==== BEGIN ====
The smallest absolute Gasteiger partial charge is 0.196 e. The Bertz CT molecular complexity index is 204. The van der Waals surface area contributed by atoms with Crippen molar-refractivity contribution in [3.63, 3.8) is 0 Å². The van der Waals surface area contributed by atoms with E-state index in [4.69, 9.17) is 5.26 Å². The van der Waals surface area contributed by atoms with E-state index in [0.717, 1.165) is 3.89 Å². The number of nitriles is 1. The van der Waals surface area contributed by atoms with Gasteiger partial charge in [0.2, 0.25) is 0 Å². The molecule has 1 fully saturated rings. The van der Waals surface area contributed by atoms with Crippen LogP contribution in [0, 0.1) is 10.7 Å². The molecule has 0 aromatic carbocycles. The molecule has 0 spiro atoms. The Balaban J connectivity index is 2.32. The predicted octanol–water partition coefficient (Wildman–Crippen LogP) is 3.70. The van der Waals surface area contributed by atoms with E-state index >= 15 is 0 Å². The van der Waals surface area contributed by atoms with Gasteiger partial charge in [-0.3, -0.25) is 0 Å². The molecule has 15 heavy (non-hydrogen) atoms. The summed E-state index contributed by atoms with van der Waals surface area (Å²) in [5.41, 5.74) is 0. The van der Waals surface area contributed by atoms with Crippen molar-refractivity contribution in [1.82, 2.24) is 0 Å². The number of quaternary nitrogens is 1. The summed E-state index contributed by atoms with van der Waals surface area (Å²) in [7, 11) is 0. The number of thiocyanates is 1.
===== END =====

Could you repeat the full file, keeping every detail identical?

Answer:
The smallest absolute Gasteiger partial charge is 0.196 e. The Bertz CT molecular complexity index is 204. The van der Waals surface area contributed by atoms with Crippen molar-refractivity contribution in [3.63, 3.8) is 0 Å². The van der Waals surface area contributed by atoms with E-state index in [4.69, 9.17) is 5.26 Å². The van der Waals surface area contributed by atoms with E-state index in [0.717, 1.165) is 3.89 Å². The number of nitriles is 1. The van der Waals surface area contributed by atoms with Gasteiger partial charge in [0.2, 0.25) is 0 Å². The molecule has 1 fully saturated rings. The van der Waals surface area contributed by atoms with Crippen LogP contribution in [0, 0.1) is 10.7 Å². The molecule has 0 aromatic carbocycles. The molecule has 0 spiro atoms. The Balaban J connectivity index is 2.32. The predicted octanol–water partition coefficient (Wildman–Crippen LogP) is 3.70. The van der Waals surface area contributed by atoms with E-state index >= 15 is 0 Å². The van der Waals surface area contributed by atoms with Gasteiger partial charge in [-0.3, -0.25) is 0 Å². The molecule has 15 heavy (non-hydrogen) atoms. The summed E-state index contributed by atoms with van der Waals surface area (Å²) in [5.41, 5.74) is 0. The van der Waals surface area contributed by atoms with Crippen molar-refractivity contribution in [1.82, 2.24) is 0 Å². The number of quaternary nitrogens is 1. The summed E-state index contributed by atoms with van der Waals surface area (Å²) in [7, 11) is 0. The number of thiocyanates is 1.